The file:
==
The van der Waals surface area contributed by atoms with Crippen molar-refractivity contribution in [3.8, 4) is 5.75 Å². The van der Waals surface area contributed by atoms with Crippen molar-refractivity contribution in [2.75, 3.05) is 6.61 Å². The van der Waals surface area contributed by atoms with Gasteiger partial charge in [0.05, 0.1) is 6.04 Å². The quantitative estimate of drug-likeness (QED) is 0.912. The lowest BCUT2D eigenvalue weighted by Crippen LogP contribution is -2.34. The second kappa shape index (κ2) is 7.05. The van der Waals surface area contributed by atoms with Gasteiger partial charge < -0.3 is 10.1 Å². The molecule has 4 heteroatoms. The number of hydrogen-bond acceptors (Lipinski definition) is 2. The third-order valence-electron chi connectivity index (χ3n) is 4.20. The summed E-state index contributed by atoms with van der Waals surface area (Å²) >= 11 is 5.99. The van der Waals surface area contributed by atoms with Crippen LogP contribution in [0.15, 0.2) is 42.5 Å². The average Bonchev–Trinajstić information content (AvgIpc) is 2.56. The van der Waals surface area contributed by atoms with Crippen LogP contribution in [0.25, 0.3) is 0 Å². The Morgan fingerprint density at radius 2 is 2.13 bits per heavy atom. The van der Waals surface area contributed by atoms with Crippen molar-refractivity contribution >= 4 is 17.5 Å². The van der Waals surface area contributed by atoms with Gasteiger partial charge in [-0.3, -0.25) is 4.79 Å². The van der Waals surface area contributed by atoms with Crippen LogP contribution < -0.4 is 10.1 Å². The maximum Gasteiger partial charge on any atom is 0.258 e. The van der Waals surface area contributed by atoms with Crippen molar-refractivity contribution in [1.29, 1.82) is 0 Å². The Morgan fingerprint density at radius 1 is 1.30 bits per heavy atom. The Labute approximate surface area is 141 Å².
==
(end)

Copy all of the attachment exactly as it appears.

The van der Waals surface area contributed by atoms with Crippen molar-refractivity contribution in [3.8, 4) is 5.75 Å². The van der Waals surface area contributed by atoms with Crippen molar-refractivity contribution in [2.75, 3.05) is 6.61 Å². The van der Waals surface area contributed by atoms with Gasteiger partial charge in [0.05, 0.1) is 6.04 Å². The quantitative estimate of drug-likeness (QED) is 0.912. The lowest BCUT2D eigenvalue weighted by Crippen LogP contribution is -2.34. The second kappa shape index (κ2) is 7.05. The van der Waals surface area contributed by atoms with Gasteiger partial charge < -0.3 is 10.1 Å². The molecule has 4 heteroatoms. The number of hydrogen-bond acceptors (Lipinski definition) is 2. The third-order valence-electron chi connectivity index (χ3n) is 4.20. The summed E-state index contributed by atoms with van der Waals surface area (Å²) >= 11 is 5.99. The van der Waals surface area contributed by atoms with Crippen LogP contribution in [0.15, 0.2) is 42.5 Å². The average Bonchev–Trinajstić information content (AvgIpc) is 2.56. The van der Waals surface area contributed by atoms with Crippen LogP contribution in [0.25, 0.3) is 0 Å². The Morgan fingerprint density at radius 2 is 2.13 bits per heavy atom. The van der Waals surface area contributed by atoms with Crippen molar-refractivity contribution >= 4 is 17.5 Å². The van der Waals surface area contributed by atoms with Gasteiger partial charge in [-0.3, -0.25) is 4.79 Å². The van der Waals surface area contributed by atoms with Crippen LogP contribution < -0.4 is 10.1 Å². The maximum Gasteiger partial charge on any atom is 0.258 e. The van der Waals surface area contributed by atoms with Crippen molar-refractivity contribution in [1.29, 1.82) is 0 Å². The Morgan fingerprint density at radius 1 is 1.30 bits per heavy atom. The Labute approximate surface area is 141 Å².